Harmony is the Wrong Value; Conflict is the Right One

Get ready to rumble
For years, leaders have tried to create smooth-running organizations where complexity, tension, conflict and overlapping lines of authority are at a minimum. Organizational simplicity is great when the business is simple. But in a complex, multi-divisional company, managing brands across several products and geographies things get more complicated and fights break out.

Learn to love it. Harmony is often the wrong goal. When there is no tension among your businesses and functions and geographies, there’s a good chance you’re leaving value on the table.

Come out fighting
Senior leadership must learn to cultivate conflict. There has to be tension in the matrix — but it has to be the kind of tension that works for customers, shareholders and the assorted teams inside the business.

Nike’s money-making matrix
Nike gets it right. The company has to market a core brand across a number of consumer categories with hundreds of products all over the world. That’s a recipe for creative conflict. The global soccer consumer program may have produced record-shattering results. But the seasonal storyline has to deliver for basketball, running and fitness. South Africa wants to go one way on footwear design while the Netherlands, Brazil and Korea may argue for something else.
To ignore any of these competing voices diminishes Nike’s potential of Nike’s powerful blend of brand, design and market reach. Executives risk bad compromises if they try to keep things simple or conflict-free.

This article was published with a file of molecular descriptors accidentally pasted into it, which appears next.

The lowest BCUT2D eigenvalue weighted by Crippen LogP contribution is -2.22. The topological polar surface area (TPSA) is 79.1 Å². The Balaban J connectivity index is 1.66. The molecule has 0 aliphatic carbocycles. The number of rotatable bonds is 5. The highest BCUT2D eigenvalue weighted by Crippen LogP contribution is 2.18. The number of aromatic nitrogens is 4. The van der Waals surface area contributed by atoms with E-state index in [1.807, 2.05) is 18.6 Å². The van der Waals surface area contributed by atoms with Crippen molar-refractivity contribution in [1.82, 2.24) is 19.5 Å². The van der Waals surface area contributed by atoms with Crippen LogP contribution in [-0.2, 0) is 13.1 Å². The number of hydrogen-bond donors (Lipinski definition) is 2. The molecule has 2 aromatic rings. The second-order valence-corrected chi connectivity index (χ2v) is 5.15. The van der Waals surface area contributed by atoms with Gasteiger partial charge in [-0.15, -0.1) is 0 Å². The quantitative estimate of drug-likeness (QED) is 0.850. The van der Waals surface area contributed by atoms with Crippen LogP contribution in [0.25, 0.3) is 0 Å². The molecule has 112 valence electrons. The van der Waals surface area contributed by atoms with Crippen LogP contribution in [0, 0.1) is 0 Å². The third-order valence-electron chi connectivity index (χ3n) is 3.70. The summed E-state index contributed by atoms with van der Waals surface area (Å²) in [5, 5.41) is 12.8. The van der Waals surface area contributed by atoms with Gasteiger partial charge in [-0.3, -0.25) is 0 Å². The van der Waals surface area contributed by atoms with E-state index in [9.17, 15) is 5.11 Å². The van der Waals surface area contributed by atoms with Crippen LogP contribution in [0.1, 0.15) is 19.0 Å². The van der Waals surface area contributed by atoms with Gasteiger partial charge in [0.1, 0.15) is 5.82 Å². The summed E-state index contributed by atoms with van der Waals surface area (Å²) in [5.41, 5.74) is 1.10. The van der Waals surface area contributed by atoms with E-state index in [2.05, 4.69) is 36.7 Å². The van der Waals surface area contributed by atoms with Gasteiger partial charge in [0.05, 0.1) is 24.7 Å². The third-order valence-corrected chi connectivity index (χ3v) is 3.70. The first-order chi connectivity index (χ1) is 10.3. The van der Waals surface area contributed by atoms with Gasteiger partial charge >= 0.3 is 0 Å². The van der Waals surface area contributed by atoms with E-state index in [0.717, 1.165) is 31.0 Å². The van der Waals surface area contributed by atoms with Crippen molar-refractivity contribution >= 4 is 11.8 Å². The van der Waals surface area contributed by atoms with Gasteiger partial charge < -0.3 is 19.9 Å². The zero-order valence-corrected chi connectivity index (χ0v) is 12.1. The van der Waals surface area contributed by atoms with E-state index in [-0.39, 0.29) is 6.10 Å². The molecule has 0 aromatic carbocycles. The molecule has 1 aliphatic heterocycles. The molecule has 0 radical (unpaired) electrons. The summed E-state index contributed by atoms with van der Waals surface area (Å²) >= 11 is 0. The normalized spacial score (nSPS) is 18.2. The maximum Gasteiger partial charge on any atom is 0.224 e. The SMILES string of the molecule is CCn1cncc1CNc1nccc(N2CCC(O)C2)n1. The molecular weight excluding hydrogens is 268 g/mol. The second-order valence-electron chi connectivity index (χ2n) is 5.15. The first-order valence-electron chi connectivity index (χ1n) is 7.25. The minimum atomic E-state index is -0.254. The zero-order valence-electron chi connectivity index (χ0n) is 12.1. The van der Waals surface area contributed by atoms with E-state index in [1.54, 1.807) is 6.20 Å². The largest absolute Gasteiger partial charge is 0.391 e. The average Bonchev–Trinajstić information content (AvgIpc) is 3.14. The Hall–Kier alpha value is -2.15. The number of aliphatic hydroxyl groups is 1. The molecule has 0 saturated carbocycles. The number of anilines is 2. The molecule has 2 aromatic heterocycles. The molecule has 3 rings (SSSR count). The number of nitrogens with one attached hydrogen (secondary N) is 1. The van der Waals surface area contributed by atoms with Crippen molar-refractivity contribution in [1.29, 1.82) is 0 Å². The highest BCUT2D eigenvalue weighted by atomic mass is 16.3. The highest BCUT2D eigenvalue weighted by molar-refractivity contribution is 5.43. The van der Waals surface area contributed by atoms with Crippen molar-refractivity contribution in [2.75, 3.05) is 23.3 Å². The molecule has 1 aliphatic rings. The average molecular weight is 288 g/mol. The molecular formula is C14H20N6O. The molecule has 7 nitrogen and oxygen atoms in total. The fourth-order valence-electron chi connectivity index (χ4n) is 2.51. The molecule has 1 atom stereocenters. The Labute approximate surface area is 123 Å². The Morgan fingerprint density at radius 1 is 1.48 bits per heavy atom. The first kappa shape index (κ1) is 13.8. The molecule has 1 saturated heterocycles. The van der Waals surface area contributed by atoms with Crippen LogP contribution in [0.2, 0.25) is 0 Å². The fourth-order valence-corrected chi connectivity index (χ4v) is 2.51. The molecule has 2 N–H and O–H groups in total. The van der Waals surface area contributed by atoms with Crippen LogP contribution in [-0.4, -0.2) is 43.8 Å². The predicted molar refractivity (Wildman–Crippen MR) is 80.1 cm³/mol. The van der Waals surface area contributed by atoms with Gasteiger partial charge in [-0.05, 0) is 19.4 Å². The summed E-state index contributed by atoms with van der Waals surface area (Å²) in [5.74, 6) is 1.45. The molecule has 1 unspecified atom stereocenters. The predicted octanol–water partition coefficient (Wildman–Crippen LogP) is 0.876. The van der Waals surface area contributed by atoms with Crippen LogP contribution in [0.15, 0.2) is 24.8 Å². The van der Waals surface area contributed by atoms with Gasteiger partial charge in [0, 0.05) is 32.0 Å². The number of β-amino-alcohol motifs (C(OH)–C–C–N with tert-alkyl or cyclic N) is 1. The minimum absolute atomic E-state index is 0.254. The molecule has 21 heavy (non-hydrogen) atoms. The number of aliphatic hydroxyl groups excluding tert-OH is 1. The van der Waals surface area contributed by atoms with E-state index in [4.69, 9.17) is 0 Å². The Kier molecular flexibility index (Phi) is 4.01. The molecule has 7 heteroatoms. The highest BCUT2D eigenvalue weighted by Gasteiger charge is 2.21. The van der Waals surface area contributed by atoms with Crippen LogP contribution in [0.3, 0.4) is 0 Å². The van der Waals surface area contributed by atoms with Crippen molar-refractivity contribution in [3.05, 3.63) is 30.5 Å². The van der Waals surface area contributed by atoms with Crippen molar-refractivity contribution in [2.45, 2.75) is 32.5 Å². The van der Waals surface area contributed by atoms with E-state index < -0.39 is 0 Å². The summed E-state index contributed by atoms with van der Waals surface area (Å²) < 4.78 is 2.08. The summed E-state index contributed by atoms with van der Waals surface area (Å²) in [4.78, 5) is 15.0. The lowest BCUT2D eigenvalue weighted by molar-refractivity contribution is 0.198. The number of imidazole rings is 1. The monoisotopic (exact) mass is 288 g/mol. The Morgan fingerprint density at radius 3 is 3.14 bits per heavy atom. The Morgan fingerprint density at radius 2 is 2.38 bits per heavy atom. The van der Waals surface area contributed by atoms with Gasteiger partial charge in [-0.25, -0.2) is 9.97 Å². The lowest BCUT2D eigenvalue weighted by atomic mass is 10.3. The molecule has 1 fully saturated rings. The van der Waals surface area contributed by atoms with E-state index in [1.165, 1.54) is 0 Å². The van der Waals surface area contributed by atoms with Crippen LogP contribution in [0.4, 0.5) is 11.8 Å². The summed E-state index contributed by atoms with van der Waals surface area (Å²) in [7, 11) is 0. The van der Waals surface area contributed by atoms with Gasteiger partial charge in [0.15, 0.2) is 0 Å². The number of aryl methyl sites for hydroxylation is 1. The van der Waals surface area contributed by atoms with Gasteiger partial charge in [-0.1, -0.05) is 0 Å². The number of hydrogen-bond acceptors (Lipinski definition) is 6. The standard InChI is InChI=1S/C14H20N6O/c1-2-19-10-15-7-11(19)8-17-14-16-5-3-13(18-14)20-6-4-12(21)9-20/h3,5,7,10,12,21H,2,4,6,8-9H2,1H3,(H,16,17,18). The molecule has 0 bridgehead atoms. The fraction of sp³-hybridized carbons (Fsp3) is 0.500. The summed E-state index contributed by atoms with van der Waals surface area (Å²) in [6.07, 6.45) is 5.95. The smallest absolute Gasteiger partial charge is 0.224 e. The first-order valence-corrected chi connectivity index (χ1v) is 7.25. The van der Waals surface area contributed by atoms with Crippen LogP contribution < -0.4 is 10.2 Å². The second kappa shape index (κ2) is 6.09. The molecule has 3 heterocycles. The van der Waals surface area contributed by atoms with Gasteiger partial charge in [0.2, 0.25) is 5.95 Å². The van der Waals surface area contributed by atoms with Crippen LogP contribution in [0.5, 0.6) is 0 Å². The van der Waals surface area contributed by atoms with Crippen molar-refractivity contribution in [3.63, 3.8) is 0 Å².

Adding conflict and complexity
How to add conflict and complexity the right way? Look to two places: smart “organization design” and the right leader behaviors and skills.

Forget straight lines and dotted lines
Smart organization design isn’t about straight and dotted lines. It creates conscious power sharing and brings conflict out onto the table. It dictates that one voice gets a stronger vote on brand decisions, while another gets the golden vote on channel management and yet another on product design. Even in giant functional organizations like Cisco, the decision rules are spelled out. At Nike, once all voices are heard, leaders don’t dither. It’s not always a pretty process, but decisions get made and things happen fast.
Aligning structure, processes, measures and how you pay people are all critical. And you have to get the right talent in the right jobs.

Leaders who can make conflict productive
Companies from GE to Green Mountain Coffee Roasters are teaching leaders how to lead in complex organizations. There are four things leaders in the matrix need to learn:

  • Build the right networks and relationships
  • Manage up and sideways — with aligned targets and initiatives
  • Influence with more compelling ideas and personal sources of power
  • Make conflict work — lead through polarities for greater creativity

The cost of management time is higher in complex organizations. That’s unavoidable. But poor decisions, delayed decisions and confused roles are ultimately more costly. By designing organizations and developing leaders to make the conflict work, you can recoup the cost by getting all possible value out of your assets.

by Greg Kessler and Amy Kates, Smartblog on Leadership  

If you are interested in a book or trainings to help your team or company with conflict prevention and management, let me tell you about Have a Nice Conflict (www.haveaniceconflict.com). Write me at todd@ps4sdi.com.

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